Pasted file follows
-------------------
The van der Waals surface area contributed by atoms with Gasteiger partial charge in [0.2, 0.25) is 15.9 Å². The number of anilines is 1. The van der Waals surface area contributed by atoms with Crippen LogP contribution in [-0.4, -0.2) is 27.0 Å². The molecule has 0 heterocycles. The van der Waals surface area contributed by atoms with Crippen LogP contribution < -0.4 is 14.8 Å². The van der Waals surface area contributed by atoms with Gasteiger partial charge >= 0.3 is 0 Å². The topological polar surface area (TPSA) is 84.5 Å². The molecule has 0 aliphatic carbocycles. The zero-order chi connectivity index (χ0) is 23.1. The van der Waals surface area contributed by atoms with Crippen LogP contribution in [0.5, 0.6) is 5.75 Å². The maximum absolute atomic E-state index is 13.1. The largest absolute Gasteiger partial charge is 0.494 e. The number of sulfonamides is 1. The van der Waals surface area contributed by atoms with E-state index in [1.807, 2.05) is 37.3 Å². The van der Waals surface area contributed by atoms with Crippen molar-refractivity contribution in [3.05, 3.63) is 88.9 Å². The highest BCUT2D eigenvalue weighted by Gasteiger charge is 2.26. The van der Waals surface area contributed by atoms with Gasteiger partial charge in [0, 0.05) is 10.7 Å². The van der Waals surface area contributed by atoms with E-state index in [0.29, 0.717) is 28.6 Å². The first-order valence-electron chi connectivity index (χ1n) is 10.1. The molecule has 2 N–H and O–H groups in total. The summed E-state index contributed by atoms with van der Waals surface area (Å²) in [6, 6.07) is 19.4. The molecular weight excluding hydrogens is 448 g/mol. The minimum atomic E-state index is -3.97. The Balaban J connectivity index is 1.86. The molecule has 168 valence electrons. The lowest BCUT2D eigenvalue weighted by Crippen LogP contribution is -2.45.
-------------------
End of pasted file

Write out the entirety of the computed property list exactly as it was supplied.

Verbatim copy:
The van der Waals surface area contributed by atoms with Gasteiger partial charge in [0.2, 0.25) is 15.9 Å². The number of anilines is 1. The van der Waals surface area contributed by atoms with Crippen LogP contribution in [-0.4, -0.2) is 27.0 Å². The molecule has 0 heterocycles. The van der Waals surface area contributed by atoms with Crippen LogP contribution < -0.4 is 14.8 Å². The van der Waals surface area contributed by atoms with Gasteiger partial charge >= 0.3 is 0 Å². The topological polar surface area (TPSA) is 84.5 Å². The molecule has 0 aliphatic carbocycles. The zero-order chi connectivity index (χ0) is 23.1. The van der Waals surface area contributed by atoms with Crippen LogP contribution in [0.5, 0.6) is 5.75 Å². The maximum absolute atomic E-state index is 13.1. The largest absolute Gasteiger partial charge is 0.494 e. The number of sulfonamides is 1. The van der Waals surface area contributed by atoms with E-state index in [1.807, 2.05) is 37.3 Å². The van der Waals surface area contributed by atoms with Crippen molar-refractivity contribution in [3.05, 3.63) is 88.9 Å². The highest BCUT2D eigenvalue weighted by Gasteiger charge is 2.26. The van der Waals surface area contributed by atoms with Gasteiger partial charge in [0, 0.05) is 10.7 Å². The van der Waals surface area contributed by atoms with E-state index in [0.29, 0.717) is 28.6 Å². The first-order valence-electron chi connectivity index (χ1n) is 10.1. The molecule has 2 N–H and O–H groups in total. The summed E-state index contributed by atoms with van der Waals surface area (Å²) in [6, 6.07) is 19.4. The molecular weight excluding hydrogens is 448 g/mol. The minimum atomic E-state index is -3.97. The Balaban J connectivity index is 1.86. The molecule has 168 valence electrons. The lowest BCUT2D eigenvalue weighted by Crippen LogP contribution is -2.45.